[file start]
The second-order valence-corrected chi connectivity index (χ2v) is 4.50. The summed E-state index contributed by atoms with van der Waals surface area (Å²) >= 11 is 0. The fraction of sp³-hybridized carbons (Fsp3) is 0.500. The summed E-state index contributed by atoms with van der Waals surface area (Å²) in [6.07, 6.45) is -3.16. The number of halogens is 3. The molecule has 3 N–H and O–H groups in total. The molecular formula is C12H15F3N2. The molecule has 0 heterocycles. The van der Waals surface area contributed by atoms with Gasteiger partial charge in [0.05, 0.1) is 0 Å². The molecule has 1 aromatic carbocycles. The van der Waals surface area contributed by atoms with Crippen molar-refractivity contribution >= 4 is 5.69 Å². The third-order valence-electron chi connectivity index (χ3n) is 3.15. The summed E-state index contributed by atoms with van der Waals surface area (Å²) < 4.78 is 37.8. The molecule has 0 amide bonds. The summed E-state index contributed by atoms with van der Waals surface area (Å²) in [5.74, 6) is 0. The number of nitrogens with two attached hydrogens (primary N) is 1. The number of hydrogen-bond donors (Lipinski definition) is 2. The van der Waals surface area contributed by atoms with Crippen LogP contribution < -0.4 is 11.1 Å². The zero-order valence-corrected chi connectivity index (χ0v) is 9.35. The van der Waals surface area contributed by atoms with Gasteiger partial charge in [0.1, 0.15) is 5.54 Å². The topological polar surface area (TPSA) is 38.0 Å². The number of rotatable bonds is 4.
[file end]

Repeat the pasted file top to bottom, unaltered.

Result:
The second-order valence-corrected chi connectivity index (χ2v) is 4.50. The summed E-state index contributed by atoms with van der Waals surface area (Å²) >= 11 is 0. The fraction of sp³-hybridized carbons (Fsp3) is 0.500. The summed E-state index contributed by atoms with van der Waals surface area (Å²) in [6.07, 6.45) is -3.16. The number of halogens is 3. The molecule has 3 N–H and O–H groups in total. The molecular formula is C12H15F3N2. The molecule has 0 heterocycles. The van der Waals surface area contributed by atoms with Gasteiger partial charge in [0.05, 0.1) is 0 Å². The molecule has 1 aromatic carbocycles. The van der Waals surface area contributed by atoms with Crippen molar-refractivity contribution >= 4 is 5.69 Å². The third-order valence-electron chi connectivity index (χ3n) is 3.15. The summed E-state index contributed by atoms with van der Waals surface area (Å²) < 4.78 is 37.8. The molecule has 0 amide bonds. The summed E-state index contributed by atoms with van der Waals surface area (Å²) in [5.74, 6) is 0. The number of nitrogens with two attached hydrogens (primary N) is 1. The number of hydrogen-bond donors (Lipinski definition) is 2. The van der Waals surface area contributed by atoms with Crippen LogP contribution < -0.4 is 11.1 Å². The zero-order valence-corrected chi connectivity index (χ0v) is 9.35. The van der Waals surface area contributed by atoms with Gasteiger partial charge in [0.1, 0.15) is 5.54 Å². The topological polar surface area (TPSA) is 38.0 Å². The number of rotatable bonds is 4.